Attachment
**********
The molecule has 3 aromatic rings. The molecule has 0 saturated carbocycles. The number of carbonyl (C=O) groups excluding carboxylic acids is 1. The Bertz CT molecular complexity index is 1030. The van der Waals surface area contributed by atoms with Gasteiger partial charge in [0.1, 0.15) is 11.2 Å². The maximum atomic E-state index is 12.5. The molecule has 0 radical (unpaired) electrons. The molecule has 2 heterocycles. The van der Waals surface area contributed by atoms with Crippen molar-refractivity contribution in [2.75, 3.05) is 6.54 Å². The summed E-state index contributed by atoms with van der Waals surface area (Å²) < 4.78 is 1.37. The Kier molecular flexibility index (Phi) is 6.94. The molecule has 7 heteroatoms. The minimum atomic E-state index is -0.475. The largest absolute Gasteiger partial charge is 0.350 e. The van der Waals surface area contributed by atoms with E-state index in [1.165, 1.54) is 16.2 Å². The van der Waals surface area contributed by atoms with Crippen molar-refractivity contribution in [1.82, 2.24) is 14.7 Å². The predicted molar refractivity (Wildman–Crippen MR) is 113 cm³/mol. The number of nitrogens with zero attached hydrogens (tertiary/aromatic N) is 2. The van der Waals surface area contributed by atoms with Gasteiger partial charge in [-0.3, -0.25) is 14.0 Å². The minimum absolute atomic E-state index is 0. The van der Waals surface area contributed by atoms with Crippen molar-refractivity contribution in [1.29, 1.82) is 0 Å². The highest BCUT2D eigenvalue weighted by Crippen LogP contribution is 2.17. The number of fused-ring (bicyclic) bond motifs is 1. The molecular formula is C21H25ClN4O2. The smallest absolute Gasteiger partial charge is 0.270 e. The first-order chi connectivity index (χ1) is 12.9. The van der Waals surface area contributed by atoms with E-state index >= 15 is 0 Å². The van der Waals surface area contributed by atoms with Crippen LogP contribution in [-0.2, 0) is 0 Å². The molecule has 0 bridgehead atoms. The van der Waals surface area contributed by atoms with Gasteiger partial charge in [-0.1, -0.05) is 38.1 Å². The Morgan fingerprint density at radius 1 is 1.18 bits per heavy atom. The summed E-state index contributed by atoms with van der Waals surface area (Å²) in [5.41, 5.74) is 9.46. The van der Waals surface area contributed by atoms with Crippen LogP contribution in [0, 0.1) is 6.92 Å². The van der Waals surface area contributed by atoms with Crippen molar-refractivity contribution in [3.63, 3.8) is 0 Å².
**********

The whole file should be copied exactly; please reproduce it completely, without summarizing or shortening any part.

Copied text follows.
The molecule has 3 aromatic rings. The molecule has 0 saturated carbocycles. The number of carbonyl (C=O) groups excluding carboxylic acids is 1. The Bertz CT molecular complexity index is 1030. The van der Waals surface area contributed by atoms with Gasteiger partial charge in [0.1, 0.15) is 11.2 Å². The maximum atomic E-state index is 12.5. The molecule has 0 radical (unpaired) electrons. The molecule has 2 heterocycles. The van der Waals surface area contributed by atoms with Crippen molar-refractivity contribution in [2.75, 3.05) is 6.54 Å². The summed E-state index contributed by atoms with van der Waals surface area (Å²) < 4.78 is 1.37. The Kier molecular flexibility index (Phi) is 6.94. The molecule has 7 heteroatoms. The minimum atomic E-state index is -0.475. The largest absolute Gasteiger partial charge is 0.350 e. The van der Waals surface area contributed by atoms with E-state index in [1.165, 1.54) is 16.2 Å². The van der Waals surface area contributed by atoms with Crippen molar-refractivity contribution in [1.82, 2.24) is 14.7 Å². The predicted molar refractivity (Wildman–Crippen MR) is 113 cm³/mol. The number of nitrogens with zero attached hydrogens (tertiary/aromatic N) is 2. The van der Waals surface area contributed by atoms with Gasteiger partial charge in [-0.3, -0.25) is 14.0 Å². The minimum absolute atomic E-state index is 0. The van der Waals surface area contributed by atoms with Crippen molar-refractivity contribution in [1.29, 1.82) is 0 Å². The highest BCUT2D eigenvalue weighted by Crippen LogP contribution is 2.17. The number of fused-ring (bicyclic) bond motifs is 1. The molecular formula is C21H25ClN4O2. The smallest absolute Gasteiger partial charge is 0.270 e. The first-order chi connectivity index (χ1) is 12.9. The van der Waals surface area contributed by atoms with E-state index >= 15 is 0 Å². The van der Waals surface area contributed by atoms with Crippen LogP contribution in [-0.2, 0) is 0 Å². The molecule has 0 bridgehead atoms. The van der Waals surface area contributed by atoms with Gasteiger partial charge in [-0.1, -0.05) is 38.1 Å². The Morgan fingerprint density at radius 1 is 1.18 bits per heavy atom. The summed E-state index contributed by atoms with van der Waals surface area (Å²) in [5.41, 5.74) is 9.46. The van der Waals surface area contributed by atoms with Crippen LogP contribution in [0, 0.1) is 6.92 Å². The van der Waals surface area contributed by atoms with Crippen molar-refractivity contribution in [3.63, 3.8) is 0 Å².